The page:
Aircraft Finance FAQ's
offers the following information and guidance as you consider
financing your aircraft:
review our evaluation process in advance with clients in an effort to
"flag" issues that may arise during an evaluation. The "4 C's" are
the benchmarks used to evaluate a financing prospect, and involve a
review of Credit, Cash flows, Collateral, and Character.
Part I - Credit:'
The credit report is a picture of an individual's payment history and
paying habits. The length of time a borrower takes to make a payment
impacts the cost to the fundor. For example, if a borrower is
consistently 30 days past due on payments, the fundor would assume
additional exposure and cost of funds for the extra 30 days and pass this cost along in
the form of a higher interest rate.
review focuses on the credit report - an individual's past 10 years'
credit activity - with an emphasis on the most recent 2 years.
Derogatory items are kept on the report for up to 10 years (depending
on the type of information), while positive information will remain
indefinitely. The credit report details the recent payment history,
amount of credit owing, length of time credit established, types of
credit established, and an individual's search for and acquisition of
new credit. Each of these factors play into influencing an
individual's credit "score".
obtained from a credit report that impact the credit score include:
balances on revolving credit facilities (credit cards),
- Established credit history
- Established "high credit" (consistent with projected loan value)
- Requests for new credit
- Judgments, charge-offs, credit accounts closed by creditor
credit report and credit scores are not used solely - as they are with
auto loans and credit cards, they play a substantial role in the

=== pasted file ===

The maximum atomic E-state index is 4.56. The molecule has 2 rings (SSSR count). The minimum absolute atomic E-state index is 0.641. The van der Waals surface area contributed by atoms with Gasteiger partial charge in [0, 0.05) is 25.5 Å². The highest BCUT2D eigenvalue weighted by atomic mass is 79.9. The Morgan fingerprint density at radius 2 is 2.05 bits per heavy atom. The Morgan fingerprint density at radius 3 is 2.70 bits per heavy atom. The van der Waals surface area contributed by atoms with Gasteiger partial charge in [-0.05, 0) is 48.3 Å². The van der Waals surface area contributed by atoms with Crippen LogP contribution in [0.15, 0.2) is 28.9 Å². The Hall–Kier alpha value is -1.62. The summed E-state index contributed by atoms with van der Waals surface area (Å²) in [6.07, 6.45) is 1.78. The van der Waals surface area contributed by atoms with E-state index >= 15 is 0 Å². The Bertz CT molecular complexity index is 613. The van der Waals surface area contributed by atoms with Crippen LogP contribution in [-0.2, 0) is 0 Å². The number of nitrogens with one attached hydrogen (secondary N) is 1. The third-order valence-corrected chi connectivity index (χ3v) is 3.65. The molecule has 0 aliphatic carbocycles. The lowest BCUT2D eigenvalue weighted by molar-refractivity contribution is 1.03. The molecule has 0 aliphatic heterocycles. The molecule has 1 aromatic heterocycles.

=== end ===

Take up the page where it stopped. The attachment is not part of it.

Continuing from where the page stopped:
Part II - Cash Flows:
This element is key to determining the "affordability" of an
aircraft. The key component to a cash flow review is an analysis of a
clients' "debt ratio". The debt ratio is the relationship of gross
monthly income to net monthly payments. The debt ratio is an
individual's cash position relative to current expenses, and, with
common assumptions for tax burden and living expenses; it provides
insight as to the ability to afford the new aircraft payment. An
example analysis is illustrated below:
Monthly Income ($240,000/ yr.)
Net Monthly Expenses
estate mortgages, home equity loans,
loans and leases,
cards - monthly payments,
lines and other loans,
- New loan
Net Monthly Payments
for Monthly Living Expenses (~25%)
income is averaged from historical tax returns, pay stubs, W2s, 1099s,
or other income-proving sources. Net monthly payments are derived
from the credit report and personal financial statement. With
allowances for tax and general living expenses, most lenders target a
minimum of 40-45% with some flexibility based on other strengths.
Part III - Collateral:'
strength of the collateral (aircraft) value in a loan transaction
assists in securing the financing. Lenders generally conduct a
desktop appraisal of an aircraft, using one of the industry-accepted
sources (Aircraft "Bluebook" Price Digest, Vref). For larger
transactions or "over book" valuations, fundors may also require a
physical appraisal of the aircraft and logbooks.
often require 10% equity in the aircraft as a minimum. This may vary
depending on the size of the transaction and strength of the
collateral. For larger aircraft (business jets), where the corporate
guaranty is A+ credit strength, 100% financing may be available. In
some cases, where higher utilization of the aircraft is anticipated, a
fundor may require additional equity in the aircraft from the
onset of the loan (20% to 30% for a leaseback to a flight school for
In addition to
the normal criteria for valuing aircraft, recent attention has focused
more sharply on the avionics, paint and interior condition of the
collateral. As avionics systems have upgraded exponentially in recent
years, attention is paid to the age (date of installation). Damage
history - particularly if recent, and completeness of logbooks can
also weigh heavily on valuations in today's market.